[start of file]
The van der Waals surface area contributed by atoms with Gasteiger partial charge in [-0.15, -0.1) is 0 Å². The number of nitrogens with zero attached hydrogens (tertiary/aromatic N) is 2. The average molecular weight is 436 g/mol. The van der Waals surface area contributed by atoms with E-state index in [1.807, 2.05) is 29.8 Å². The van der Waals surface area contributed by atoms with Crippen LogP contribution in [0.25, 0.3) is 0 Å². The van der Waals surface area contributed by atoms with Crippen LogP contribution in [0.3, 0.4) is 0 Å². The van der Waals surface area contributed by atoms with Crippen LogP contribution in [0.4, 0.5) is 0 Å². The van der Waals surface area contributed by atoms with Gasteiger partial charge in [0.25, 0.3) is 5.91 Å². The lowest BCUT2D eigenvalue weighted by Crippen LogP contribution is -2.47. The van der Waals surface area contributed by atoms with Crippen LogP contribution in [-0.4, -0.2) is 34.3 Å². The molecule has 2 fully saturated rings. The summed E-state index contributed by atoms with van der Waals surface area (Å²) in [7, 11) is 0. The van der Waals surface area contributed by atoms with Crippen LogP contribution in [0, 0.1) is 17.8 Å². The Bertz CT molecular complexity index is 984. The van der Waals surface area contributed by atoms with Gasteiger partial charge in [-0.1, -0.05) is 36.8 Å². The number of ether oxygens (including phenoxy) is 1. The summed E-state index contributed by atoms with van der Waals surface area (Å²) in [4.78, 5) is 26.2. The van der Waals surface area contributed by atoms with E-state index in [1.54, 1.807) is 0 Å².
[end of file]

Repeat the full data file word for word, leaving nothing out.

The van der Waals surface area contributed by atoms with Gasteiger partial charge in [-0.15, -0.1) is 0 Å². The number of nitrogens with zero attached hydrogens (tertiary/aromatic N) is 2. The average molecular weight is 436 g/mol. The van der Waals surface area contributed by atoms with E-state index in [1.807, 2.05) is 29.8 Å². The van der Waals surface area contributed by atoms with Crippen LogP contribution in [0.25, 0.3) is 0 Å². The van der Waals surface area contributed by atoms with Crippen LogP contribution in [0.3, 0.4) is 0 Å². The van der Waals surface area contributed by atoms with Crippen LogP contribution in [0.4, 0.5) is 0 Å². The van der Waals surface area contributed by atoms with Gasteiger partial charge in [0.25, 0.3) is 5.91 Å². The lowest BCUT2D eigenvalue weighted by Crippen LogP contribution is -2.47. The van der Waals surface area contributed by atoms with Crippen LogP contribution in [-0.4, -0.2) is 34.3 Å². The molecule has 2 fully saturated rings. The summed E-state index contributed by atoms with van der Waals surface area (Å²) in [7, 11) is 0. The van der Waals surface area contributed by atoms with Crippen LogP contribution in [0, 0.1) is 17.8 Å². The Bertz CT molecular complexity index is 984. The van der Waals surface area contributed by atoms with Gasteiger partial charge in [-0.1, -0.05) is 36.8 Å². The number of ether oxygens (including phenoxy) is 1. The summed E-state index contributed by atoms with van der Waals surface area (Å²) in [4.78, 5) is 26.2. The van der Waals surface area contributed by atoms with E-state index in [1.54, 1.807) is 0 Å².